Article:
We investigate the relationship between axial patterning abnormalities (here considered as vertebral column variation, through homeotic transformations) and limb FA in human foetuses. We use a hospital collection of human deceased foetuses of the VU University Medical Centre in Amsterdam. We determined axial patterning abnormalities in the vertebral column which can be categorised according to their development (Ten Broek et al., 2012 and below).
While we have shown earlier that FA and vertebral abnormalities relate to—at least some—congenital abnormalities in deceased human foetuses (Van Dongen et al., 2009; Bots et al., 2011; Ten Broek et al., 2013), the link between FA and cervical ribs was less clear (Van Dongen et al., 2009).
Here we present a more detailed study on the relationship between FA and vertebral column variation focussing on the severity of phenodeviance in a much larger sample. If both limb FA and vertebral column variation reflect individual DI, we predict a higher limb FA in foetuses with vertebral column abnormalities, or at least in some of the abnormalities which are most severe. This increase in limb FA with severity could be either gradual/linear or could follow a threshold type of pattern, both of which will be tested in our analyses. Given the differences in the underlying developmental processes of the vertebrae and limbs, we study the link of DI in two different systems. If our hypothesis is confirmed, this can be seen as evidence that DI can be considered to be an organism-wide concept. If our hypothesis is not supported, this does not refute the whole paradigm that DI could reflect developmental stress and individual quality, but rather suggests that the link between general developmental processes and the asymmetry of particular traits is not general, but restricted to specific processes.
Material & Methods
Since 1980, all deceased infants and foetuses presented for autopsy at the VU University Medical Centre have been routinely radiographed both ventrally and laterally (23 mA, 70–90 kV, 4–12 s, Agfa (Mortsel, Belgium) Gevaert D7DW Structurix films). This research was carried out on the anterior-posterior projections of 1,389 deceased foetuses and infants obtained between 1990 and 2009. Not all babygrams were suitable for analysis, therefore we used the same selection criteria to include foetuses and infants in this research as described in detail in Ten Broek et al. (2012) and Bots et al. (2014). In addition, some foetuses were excluded because of missing age information or our inability to measure limb FA (see below). In total, we examined 528 male and 416 female foetuses and infants (13.7–92.1 weeks, mean: 27.9 weeks; standard deviation = 9.9 weeks). The babygrams were digitized using a Canon 30D digital camera in a fixed-distance set-up with a glass plate and a flash underneath.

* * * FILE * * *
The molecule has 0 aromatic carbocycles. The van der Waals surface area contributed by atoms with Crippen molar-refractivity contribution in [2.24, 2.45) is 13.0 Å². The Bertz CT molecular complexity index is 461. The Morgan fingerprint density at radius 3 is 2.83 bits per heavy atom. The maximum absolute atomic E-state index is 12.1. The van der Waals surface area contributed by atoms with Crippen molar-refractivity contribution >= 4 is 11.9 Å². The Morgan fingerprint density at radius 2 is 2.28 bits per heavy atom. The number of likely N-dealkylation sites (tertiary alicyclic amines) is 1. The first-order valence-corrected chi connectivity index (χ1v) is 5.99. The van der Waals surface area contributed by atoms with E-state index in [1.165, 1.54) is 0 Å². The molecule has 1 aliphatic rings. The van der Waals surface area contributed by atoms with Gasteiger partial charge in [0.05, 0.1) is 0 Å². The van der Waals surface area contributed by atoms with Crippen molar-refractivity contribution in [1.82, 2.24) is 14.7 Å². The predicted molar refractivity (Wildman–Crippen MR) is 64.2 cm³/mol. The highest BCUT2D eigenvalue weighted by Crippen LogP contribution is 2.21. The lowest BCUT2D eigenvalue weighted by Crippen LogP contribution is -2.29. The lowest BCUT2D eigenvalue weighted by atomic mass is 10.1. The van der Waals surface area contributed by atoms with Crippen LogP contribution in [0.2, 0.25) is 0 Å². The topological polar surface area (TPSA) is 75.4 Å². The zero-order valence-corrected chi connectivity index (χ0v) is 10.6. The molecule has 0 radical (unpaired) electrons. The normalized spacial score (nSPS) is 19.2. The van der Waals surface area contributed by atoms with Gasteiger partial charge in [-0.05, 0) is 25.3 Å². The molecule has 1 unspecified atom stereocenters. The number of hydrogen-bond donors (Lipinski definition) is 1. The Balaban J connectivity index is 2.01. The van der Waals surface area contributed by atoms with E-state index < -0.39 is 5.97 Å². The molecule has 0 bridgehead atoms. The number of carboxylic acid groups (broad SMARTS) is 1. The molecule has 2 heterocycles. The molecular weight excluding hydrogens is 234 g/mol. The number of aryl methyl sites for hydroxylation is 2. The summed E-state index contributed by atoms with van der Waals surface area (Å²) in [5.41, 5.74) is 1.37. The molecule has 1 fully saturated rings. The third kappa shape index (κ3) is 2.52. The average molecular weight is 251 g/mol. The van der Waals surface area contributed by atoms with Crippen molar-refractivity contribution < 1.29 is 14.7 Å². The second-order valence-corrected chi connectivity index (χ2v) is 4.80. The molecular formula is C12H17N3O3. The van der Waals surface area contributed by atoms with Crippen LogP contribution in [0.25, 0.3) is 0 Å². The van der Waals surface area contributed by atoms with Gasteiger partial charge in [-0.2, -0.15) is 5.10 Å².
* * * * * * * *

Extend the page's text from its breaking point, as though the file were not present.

We examined the vertebral column of the foetuses for variation in both identity (i.e., cervical, thoracic, lumbar and sacral) and number of vertebrae. When ribs were present on the seventh vertebra, it was considered a transitional cervico-thoracic vertebra. Transverse processes of the seventh cervical vertebra exceeding those of the first thoracic vertebra (also known as apophysomegaly) were considered to be rudimentary cervical ribs fused with the transverse processes (e.g., Pionnier & Depraz, 1956; Bots et al., 2011). Ribs on the most caudal or most anterior thoracic vertebra were considered to be rudimentary and the vertebra to be transitional when the ribs were half the size of the preceding or subsequent rib, respectively (Ten Broek et al., 2012). We counted the number of vertebrae per vertebral region (i.e., cervical, thoracic, lumbar, and sacral) and classified transitional vertebra as having half the identity of both neighbouring regions, e.g., a transitional cervico-thoracic vertebra was scored as half cervical and half thoracic. Transitional vertebrae on the lumbo-sacral boundary were more difficult to score because in most individuals the sacral vertebrae were not yet fused with each other or with the ilium. However, shape and position of the vertebrae in the caudal region often provided adequate information, but still the presence of transitional lumbo-sacral vertebrae could have been underestimated.